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Children & Divorce

DNA testing within divorce proceedings 

The Ministry of Justice has kicked off this year with significant changes to family law cases. Family courts in England and Wales will soon have funding to carry out DNA testing in private family law cases giving courts the power to determine parentage in acrimonious divorce proceedings.The Ministry of Justice has hailed the changes as ‘the biggest reforms to the family justice system for a generation’ and between £500,000 and £1 million per year will come from the Children and Family Court Advisory and Support Service to pay for the tests to assist with significant delays caused by issues of parentage.

The move is highly significant for divorce proceedings which have become arduous and stagnated. The recent cuts to legal aid in 2013 meant that there was no financial assistance available to parties who sought DNA testing, this of course led to prolonged court cases for parents going through legal proceedings such as divorces who were unable to pay for legal fees.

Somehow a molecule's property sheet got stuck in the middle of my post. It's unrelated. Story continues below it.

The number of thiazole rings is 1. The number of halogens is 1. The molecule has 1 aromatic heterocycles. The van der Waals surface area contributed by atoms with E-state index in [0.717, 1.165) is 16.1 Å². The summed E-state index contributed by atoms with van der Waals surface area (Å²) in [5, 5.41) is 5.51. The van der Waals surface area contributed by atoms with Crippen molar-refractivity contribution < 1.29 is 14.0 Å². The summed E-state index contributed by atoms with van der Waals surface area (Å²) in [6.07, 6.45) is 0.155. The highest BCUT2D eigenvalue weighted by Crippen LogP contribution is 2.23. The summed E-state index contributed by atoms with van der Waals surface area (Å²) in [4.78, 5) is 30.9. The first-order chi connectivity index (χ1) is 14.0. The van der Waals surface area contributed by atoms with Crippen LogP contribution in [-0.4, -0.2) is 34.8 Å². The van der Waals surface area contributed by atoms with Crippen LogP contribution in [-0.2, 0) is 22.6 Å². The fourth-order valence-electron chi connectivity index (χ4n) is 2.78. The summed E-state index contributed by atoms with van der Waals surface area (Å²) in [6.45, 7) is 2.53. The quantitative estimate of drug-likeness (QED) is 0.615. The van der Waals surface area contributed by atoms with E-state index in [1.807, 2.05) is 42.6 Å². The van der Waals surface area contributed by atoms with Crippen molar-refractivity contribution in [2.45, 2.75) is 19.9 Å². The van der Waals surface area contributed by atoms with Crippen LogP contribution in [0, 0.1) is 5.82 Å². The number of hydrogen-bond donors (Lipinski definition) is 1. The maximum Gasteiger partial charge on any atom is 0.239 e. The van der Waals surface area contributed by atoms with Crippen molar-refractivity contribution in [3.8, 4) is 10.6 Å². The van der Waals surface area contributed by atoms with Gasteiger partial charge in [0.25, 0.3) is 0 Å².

Of course anyone would agree that it is vital that all cases involving children are resolved as quickly as possible and of course wherever possible outside of the court room – however, if the court process is unavoidable, it should always be that court proceedings are expedited with cases involving children. Unfortunately, the common problem with issues of determining parentage is that inevitably it is the children who suffer.

The reforms which have placed children at the heart of legal matters, have introduced a new simpler system. The DNA tests will of course assist those in divorce proceedings where the mother denies the father contact rights due to assertions that they are not the child’s biological father; similarly the change will assist where parents who are obliged to pay for their child are not doing so as they allege that they are not the biological parent.  

If you are going through a divorce and have any issues regarding parentage speak to one of our advisors who will be able to discuss matters with you in detail.

Simone Barton

Trainee Solicitor